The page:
Following pre-election promises, there was a review of the controversial measures which gave some hope that the Government might reconsider.
However, many thought this was just paying lip-service to election promises - and in effect it resulted in no significant changes.
The Budget was the last hope of many, and, although the Chancellor made no reference to IR35 in his speech, it was tucked away in the small print.
On page 88 of the 125-page Budget report, paragraph 2.178 signalled the end of this particular road for the campaigners.
2.178 Review of changes to the off-payroll working rules (commonly known as IR35) – At Budget 2018 the Government announced that it would reform the off-payroll working rules in the private and third sectors from April 2020. The Government has recently concluded a review of the reform, and is making a number of changes to support its smooth and successful implementation. The Government believes it is right to address the fundamental unfairness of the non-compliance with the existing rules, and the reform will therefore be legislated in Finance Bill 2020 and implemented on 6 April 2020, as previously announced.
Freelancer group, IPSE, thought it was a mixed Budget but overall 'still a gloomy event for most of the self-employed'.
They welcomed the measures to support the self-employed and small businesses through the Coronavirus outbreak. But then noted that just as the Government tried to protect freelancers’ incomes with these measures, 'it destroys their work by forging ahead with the disastrous changes to IR35 despite heavy criticism.'
Chris Bryce of IPSE said: “Despite positive measures to temporarily support the self-employed through the Coronavirus outbreak, what Mr Sunak did not say in his Budget speech was that the Government has confirmed that it will push ahead with the changes to IR35.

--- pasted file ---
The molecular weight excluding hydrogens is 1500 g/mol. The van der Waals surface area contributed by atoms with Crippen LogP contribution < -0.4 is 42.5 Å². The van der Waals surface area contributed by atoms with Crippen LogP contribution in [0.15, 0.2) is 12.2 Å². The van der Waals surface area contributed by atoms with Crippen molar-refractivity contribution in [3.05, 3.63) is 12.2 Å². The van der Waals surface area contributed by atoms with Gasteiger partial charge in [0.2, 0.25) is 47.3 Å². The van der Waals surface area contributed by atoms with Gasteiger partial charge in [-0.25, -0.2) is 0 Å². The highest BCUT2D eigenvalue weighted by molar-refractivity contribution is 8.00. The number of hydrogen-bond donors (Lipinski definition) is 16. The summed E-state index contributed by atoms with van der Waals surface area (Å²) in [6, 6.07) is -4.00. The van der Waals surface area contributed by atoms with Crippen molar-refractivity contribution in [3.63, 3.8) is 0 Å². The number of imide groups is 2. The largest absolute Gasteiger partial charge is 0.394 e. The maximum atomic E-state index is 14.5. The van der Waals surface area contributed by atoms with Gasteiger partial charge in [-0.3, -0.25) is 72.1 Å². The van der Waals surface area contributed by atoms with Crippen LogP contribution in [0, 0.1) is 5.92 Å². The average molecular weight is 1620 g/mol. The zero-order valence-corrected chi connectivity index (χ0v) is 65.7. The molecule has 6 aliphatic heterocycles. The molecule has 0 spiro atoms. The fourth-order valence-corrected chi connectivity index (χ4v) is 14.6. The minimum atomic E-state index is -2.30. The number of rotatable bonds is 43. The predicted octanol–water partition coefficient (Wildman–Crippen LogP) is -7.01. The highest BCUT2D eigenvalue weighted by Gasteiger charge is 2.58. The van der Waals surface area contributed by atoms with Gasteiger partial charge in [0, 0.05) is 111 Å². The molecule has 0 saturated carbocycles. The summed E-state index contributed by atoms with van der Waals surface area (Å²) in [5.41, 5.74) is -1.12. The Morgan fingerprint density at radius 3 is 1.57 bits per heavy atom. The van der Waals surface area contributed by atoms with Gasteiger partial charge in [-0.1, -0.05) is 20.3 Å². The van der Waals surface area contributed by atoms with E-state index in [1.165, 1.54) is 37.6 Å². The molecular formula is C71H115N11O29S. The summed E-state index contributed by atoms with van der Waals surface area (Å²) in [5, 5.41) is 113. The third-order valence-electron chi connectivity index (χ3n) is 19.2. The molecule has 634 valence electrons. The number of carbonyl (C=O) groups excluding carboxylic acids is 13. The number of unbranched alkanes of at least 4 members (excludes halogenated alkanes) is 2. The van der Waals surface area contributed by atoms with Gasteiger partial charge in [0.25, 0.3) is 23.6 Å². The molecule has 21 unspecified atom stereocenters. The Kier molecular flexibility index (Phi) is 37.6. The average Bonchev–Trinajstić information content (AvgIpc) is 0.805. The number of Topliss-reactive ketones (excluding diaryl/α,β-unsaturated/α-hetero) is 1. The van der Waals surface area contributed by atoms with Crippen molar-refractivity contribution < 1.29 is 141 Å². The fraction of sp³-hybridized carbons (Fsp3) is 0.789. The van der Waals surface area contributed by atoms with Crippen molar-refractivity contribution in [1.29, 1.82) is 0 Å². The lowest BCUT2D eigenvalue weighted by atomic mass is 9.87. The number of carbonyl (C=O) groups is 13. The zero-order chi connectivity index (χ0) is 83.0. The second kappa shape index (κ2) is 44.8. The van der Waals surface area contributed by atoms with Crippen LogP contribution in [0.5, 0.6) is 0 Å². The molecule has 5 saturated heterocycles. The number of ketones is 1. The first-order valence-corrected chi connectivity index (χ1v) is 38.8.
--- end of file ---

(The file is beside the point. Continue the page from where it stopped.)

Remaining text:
“By forging ahead with these disastrous changes, the Government risks hollowing out the UK contracting industry. Already, many companies across the UK have either declared all their contractors ‘inside IR35’ or scrapped their flexible workforce altogether.
“Understandably, contractors are extremely concerned about this. Many we have spoken to are already seeing work dry up almost entirely, and our research shows at least one in three are planning to stop contracting in the UK. This will be catastrophic for the £305bn contracting sector and will do serious harm to the already troubled economy.
“The Government review of IR35 was recklessly inadequate. Conducted in less than two months, it was not even independently chaired, and its recommendations were ultimately little more than superficial tinkering.
“The changes to IR35 will do serious damage to contractors, clients and the wider economy. We continue to urge the government to rethink this legislation and save the contracting sector while it still can.”
Tax specialists Qdos urged businesses to take a measured approach to what it described as 'needless and short-sighted' reform of the off-payroll working rules.
Qdos CEO, Seb Maley, said: “IR35 reform is a needless, short-sighted tax grab from the Government. Given the alarming threat Coronavirus poses to the economy, this is not the time to introduce reform that has the potential to irreversibly damage the UK’s contractor workforce.
"But while these reforms are disruptive, complex and unfair, they can be managed. And the reality is they will be enforced in a matter of weeks. Businesses need to be prepared, pragmatic and ready to make well-informed IR35 decisions.”
Further IR35 information
For more information about all aspects of IR35, including the controversial IR35 reforms see Shout99's News on IR35 section.
Budget news 2020
For more Budget information relating to freelancers including the controversial IR35 reforms see Shout99's Political News section.
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Susie Hughes © Shout99 2020